starring Christina Ricci, Joshua Jackson, Jesse Eisenberg, Mya
screenplay by Kevin Williamson
directed by Wes Craven
by Walter Chaw Butchered beyond recognition by the almighty Weinsteins, director Wes Craven's promised 'hard R'-rated werewolf homage/satire Cursed is now a disjointed, disowned, completely sanitized PG-13 tweener shocker so chaste that it's not entirely unlike watching Heidi with more jump scares. Great, giant bits of gore have been excised from the film and what's left doesn't match, has no rhythm, and is almost completely reliant on An American Werewolf in Paris-bad CGI. It's been eviscerated like the werewolf's first victim used to have been, resigning it to the sweet embrace of snarky irony that it hoped itself to use on the werewolf genre. Cursed is a terrible waste of makeup-effects master Rick Baker's return to the game (he's the guy behind the groundbreaking work in An American Werewolf in London); a waste of the menstruation metaphor suggested by its title; and a waste of the reunion of the creative team behind the gory, smart, post-modern slasher flick Scream (Craven and writer Kevin Williamson).
In some funhouse movie bizarro world, Ellie (Christina Ricci) and Jimmy (Jesse Eisenberg) are sister and brother (holy recessive genes, Batman). They have a car accident one night, hitting a wolf-like creature (like Lon Chaney does in George Waggner's The Wolf Man) and bearing witness to a young woman getting ripped bloodily asunder by said beastie. More Wolf Man arcana: said young woman (Shannon Elizabeth) and her friend (Mya) were just foretold their doom by a carnival gypsy (Portia Di Rossi does Maria Ouspenskaya duties); a full-scale model of Chaney Jr.'s Wolf Man appears in a nightclub owned by Ellie's boyfriend, Jake (Josh Jackson); and a pursuit through a labyrinth of mirrors suggests the line from the 1941 film that it's a damn shame when a man gets lost in the maze of his mind. A love subplot between Ellie and Jake is meant, I think, to evoke An American Werewolf in London (still the only werewolf movie I've liked without qualifications), while a high school bullying and love subplot between Jimmy and Brooke (Courteney Cox look-alike Kristina Anapau) is there to appease Williamson's fanbase (as well as Teen Wolf's) and Ellie's professional struggles with venomous publicity agent Joanie (Judy Greer)--shades of Mike Nichols's Wolf--is a set-up for the punchline that Joanie represents Chachi, Scott Baio. Unintentional, probably, is how much Ricci's performance evokes Halle Berry's tuna-eating minx from Catwoman.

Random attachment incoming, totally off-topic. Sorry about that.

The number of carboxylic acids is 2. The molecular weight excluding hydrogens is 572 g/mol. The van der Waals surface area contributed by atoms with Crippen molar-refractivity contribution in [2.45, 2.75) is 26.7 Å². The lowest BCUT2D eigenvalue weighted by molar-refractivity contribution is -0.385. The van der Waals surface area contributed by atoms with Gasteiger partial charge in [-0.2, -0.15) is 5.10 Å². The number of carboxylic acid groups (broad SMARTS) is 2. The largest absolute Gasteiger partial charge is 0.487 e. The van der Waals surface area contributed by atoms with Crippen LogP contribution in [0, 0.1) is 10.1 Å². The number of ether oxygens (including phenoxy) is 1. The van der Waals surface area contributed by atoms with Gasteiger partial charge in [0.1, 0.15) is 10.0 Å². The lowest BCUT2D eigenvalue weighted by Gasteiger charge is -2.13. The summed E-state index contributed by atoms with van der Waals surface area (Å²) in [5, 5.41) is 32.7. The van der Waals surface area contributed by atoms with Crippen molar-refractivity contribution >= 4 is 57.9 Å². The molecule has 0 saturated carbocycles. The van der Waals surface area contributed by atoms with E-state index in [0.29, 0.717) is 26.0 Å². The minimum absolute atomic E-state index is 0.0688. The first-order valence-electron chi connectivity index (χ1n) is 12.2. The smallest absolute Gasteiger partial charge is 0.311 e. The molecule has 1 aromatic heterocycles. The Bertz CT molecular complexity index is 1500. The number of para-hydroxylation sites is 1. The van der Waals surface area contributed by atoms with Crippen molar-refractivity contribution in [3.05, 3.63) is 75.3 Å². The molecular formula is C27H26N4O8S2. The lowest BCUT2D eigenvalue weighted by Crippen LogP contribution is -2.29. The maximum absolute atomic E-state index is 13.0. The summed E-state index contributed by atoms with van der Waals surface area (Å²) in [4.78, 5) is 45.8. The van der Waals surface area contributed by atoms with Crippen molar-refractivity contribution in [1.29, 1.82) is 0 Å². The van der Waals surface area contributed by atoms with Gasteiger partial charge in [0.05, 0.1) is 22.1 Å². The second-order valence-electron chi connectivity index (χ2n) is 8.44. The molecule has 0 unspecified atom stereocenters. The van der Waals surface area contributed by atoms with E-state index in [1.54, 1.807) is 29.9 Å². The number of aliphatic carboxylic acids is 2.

Mucking the pot, there're also a lot of references in here to vampire lore (Ellie sucks blood off Craig Kilborn's finger in the movie's funniest scene, and Jimmy has a relationship to his dog that reminds a lot of the one Corey Haim (not Corey Feldman, who was also cut from this film) had to dog Nanook in The Lost Boys), in addition to a few shots of a figure of the Max Shreck Nosferatu looming in one inexplicable background. All this not mentioning a car accident that happens on a familiar bend of Mulholland Drive, or Ellie catching a fly in her hand like early-stage Brundlefly in David Cronenberg's The Fly (and there's a little ceiling-crawling too, nothing that the trailers--50% of the footage from which didn't survive the final cut--haven't already spoiled), or a glimpse of a "Hellboy" comic that might be a nod to composer Marco Beltrami's presence in both del Toro's picture and Craven's. There's not too much that isn't an in-joke in Cursed, and because it's such a shambling patchwork of a Frankenstein's monster after its hasty editing, the only possible pleasure to be had from the exercise is in trainspotting its references.
For all that, this kind of thing has already been done--and better--by the tongue-in-cheek The Howling and An American Werewolf in London. When you gut any film (but especially one reliant on suspense) for any reason, much less to appease the flyovers and Puritan hand-wringers, what you're left with is a piece that's underfed and indecipherable. There's no tension to Cursed, and, with its timing hopelessly sprung, there's no humour, either. Because we don't get a chance to share in anyone's terror or wit, we don't understand why they're in love with whomever it is they happen to fancy. Nor do we care. Neither are we dying to know the identity of the head werewolf (The Lost Boys again), and, most damningly, when the geek inherits the earth with his superpowers during a sporting event (amateur wrestling: saucy), we don't rejoice in the suffering of the beautiful. Cursed is a werewolf film that has been completely neutered by the intent of rich, venal men to sell bloodshed to children in an "acceptable" package. Not unlike George Lucas, it's a very specific genre picture that alienates and insults the only audience for it by pandering to the children (and morons) who'll like anything. What happened to Cursed happened because there are powers in the industry driven by a desire to identify and victimize people who can't help themselves. Craven certainly deserves better than this--and so do you. Originally published: February 25, 2005.